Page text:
Rob Carrick discusses the fact that our spending tends to drop throughout retirement in a video interview with Fred Vettese, Chief Actuary at Morneau Shepell, Inc. Vettese quoted studies in Germany and the U.S. showing that our spending at age 75 is 20% lower than at age 65, and our spending at age 85 is one-third less than at age 65. Unfortunately, he did not give enough information to locate the studies. I wonder whether these studies took into account that people’s pensions decline with inflation and some retirees simply run out of savings. Declining retiree spending would hardly be surprising if the main reason were that their income declines.
Tom Bradley at Steadyhand considers a new marketing strategy based on how Steadyhand treats clients when they choose to leave.
Million Dollar Journey explains how to easily and accurately calculate your portfolio return using the XIRR() spreadsheet function.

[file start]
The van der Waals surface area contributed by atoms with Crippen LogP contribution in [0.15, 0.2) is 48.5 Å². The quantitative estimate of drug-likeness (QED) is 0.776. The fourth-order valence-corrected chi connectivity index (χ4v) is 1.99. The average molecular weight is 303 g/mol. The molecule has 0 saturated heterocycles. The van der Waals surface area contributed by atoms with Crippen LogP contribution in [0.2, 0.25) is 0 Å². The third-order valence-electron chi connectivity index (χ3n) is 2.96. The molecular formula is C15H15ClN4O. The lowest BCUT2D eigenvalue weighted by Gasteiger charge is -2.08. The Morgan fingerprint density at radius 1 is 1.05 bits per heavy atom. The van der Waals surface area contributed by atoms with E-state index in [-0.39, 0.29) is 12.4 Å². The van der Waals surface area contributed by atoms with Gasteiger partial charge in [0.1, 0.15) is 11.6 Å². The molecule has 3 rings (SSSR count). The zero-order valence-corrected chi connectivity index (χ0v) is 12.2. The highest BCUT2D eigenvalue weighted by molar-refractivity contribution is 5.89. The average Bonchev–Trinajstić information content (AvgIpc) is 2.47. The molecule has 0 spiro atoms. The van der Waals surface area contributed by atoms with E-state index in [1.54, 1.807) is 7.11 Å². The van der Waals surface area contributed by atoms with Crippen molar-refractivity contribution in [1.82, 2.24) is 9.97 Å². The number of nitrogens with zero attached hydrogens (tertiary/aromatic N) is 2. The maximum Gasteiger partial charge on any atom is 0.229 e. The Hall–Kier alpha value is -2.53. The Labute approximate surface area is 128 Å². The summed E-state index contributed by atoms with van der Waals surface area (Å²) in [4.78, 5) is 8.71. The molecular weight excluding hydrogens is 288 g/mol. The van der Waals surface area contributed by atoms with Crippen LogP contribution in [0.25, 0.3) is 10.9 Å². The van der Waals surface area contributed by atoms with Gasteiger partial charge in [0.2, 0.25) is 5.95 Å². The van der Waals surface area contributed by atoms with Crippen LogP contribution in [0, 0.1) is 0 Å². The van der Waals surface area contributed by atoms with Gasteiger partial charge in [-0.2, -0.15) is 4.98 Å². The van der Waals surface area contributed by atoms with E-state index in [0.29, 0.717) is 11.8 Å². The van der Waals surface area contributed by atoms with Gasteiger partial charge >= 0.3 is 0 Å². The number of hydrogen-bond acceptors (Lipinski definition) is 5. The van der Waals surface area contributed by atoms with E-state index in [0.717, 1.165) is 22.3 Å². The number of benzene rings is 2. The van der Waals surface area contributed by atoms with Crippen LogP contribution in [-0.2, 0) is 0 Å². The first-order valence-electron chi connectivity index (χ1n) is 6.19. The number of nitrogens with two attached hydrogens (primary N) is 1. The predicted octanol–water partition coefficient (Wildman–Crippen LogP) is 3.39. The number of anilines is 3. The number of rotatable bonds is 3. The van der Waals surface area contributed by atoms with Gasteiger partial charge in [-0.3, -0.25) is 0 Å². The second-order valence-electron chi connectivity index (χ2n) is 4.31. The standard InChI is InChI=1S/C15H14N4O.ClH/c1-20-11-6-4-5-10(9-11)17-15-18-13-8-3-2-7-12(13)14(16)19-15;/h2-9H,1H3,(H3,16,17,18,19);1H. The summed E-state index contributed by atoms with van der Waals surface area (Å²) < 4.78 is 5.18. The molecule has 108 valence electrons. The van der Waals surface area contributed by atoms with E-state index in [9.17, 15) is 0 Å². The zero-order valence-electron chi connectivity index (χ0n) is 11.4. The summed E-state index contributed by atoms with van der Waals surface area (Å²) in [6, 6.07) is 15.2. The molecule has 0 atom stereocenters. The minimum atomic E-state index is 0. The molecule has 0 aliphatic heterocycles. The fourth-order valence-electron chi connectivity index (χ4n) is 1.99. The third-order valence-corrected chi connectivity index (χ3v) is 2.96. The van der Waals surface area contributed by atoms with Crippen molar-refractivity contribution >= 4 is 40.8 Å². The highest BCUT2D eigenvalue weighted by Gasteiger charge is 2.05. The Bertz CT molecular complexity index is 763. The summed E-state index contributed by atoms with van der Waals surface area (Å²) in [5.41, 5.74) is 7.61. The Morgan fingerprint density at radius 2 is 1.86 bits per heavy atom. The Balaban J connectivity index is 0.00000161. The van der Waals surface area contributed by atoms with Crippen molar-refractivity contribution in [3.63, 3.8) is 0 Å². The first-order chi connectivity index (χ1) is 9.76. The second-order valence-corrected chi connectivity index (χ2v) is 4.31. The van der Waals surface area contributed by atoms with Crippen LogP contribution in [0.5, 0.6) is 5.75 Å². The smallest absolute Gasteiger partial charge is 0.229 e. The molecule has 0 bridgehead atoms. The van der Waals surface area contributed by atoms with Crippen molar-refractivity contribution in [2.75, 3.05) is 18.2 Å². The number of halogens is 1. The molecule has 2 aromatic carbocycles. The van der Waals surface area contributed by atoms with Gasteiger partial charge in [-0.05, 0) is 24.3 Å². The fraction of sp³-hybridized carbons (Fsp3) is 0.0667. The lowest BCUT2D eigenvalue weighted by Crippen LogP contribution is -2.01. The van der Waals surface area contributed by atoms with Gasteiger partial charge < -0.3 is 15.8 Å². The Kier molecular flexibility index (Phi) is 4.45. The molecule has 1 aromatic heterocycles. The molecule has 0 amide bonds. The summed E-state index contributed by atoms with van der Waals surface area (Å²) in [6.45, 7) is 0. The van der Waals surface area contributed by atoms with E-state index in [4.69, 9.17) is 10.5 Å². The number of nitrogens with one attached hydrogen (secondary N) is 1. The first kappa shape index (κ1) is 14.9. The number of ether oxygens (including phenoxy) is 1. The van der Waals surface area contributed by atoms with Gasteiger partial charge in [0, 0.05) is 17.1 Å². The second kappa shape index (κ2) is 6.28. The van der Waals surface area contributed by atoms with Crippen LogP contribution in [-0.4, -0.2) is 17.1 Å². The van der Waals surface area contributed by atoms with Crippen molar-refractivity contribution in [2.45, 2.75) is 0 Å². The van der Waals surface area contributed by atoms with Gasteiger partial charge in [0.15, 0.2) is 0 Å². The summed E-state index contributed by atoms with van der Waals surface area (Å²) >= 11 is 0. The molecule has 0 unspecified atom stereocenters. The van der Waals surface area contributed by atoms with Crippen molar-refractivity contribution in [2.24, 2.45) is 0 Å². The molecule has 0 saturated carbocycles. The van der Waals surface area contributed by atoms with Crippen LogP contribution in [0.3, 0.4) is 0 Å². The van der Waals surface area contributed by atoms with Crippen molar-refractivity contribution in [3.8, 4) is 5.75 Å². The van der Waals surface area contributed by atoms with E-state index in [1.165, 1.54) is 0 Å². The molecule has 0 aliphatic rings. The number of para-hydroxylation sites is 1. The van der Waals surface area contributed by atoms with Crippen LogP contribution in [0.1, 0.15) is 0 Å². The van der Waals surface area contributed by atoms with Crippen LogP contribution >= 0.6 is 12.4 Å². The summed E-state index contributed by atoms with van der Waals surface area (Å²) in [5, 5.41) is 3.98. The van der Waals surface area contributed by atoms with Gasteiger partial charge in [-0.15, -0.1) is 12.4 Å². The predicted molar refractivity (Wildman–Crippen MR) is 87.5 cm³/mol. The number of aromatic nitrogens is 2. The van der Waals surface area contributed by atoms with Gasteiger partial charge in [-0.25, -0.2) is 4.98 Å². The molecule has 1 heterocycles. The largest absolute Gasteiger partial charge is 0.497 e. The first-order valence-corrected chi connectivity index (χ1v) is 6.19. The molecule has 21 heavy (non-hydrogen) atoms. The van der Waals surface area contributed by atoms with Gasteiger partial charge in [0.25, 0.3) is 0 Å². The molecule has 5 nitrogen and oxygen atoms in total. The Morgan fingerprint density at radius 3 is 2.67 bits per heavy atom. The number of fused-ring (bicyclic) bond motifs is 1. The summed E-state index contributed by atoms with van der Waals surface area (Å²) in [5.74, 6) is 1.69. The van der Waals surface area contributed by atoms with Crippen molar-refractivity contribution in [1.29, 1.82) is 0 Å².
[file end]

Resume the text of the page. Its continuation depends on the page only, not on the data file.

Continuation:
Potato gives us some clear thinking on Canada’s high debt-to-income ratio.
Canadian Couch Potato launches a new service to provide advice for do-it-mostly-yourself investors to set up and maintain indexed portfolios. The cost for a review is $3000, which is actually less than a 2.5% MER on a $200,000 portfolio. You’re likely to get a lot more out of a review than you get for your MER, but dollar amounts can seem much bigger than percentages. I’ll be interested to see how many people try out this service.
Big Cajun Man explains the idea of cost-per-use of exercise equipment as a way to motivate you to use it more.
The Blunt Bean Counter suggests a number of things to consider in your will to prevent problems with the inheritance of your belongings. He also explains some of the ways an executor can deal with distributing belongings not specifically mentioned in a will.
My Own Advisor lays out his financial goals for 2013. I was happy to see that he included the goal to not take on any new debt.
Where Does All My Money Go? has some cool graphs showing that even while the U.S. debt has been rising quickly, the interest cost on that debt has been falling.
Andrew Hallam has participated in an investment club that has beaten the S&P 500 over the last 13 years. He explains why he doesn’t invest his money with them despite this outperformance.
Larry Swedroe reports that hedge funds had yet another bad year in 2012.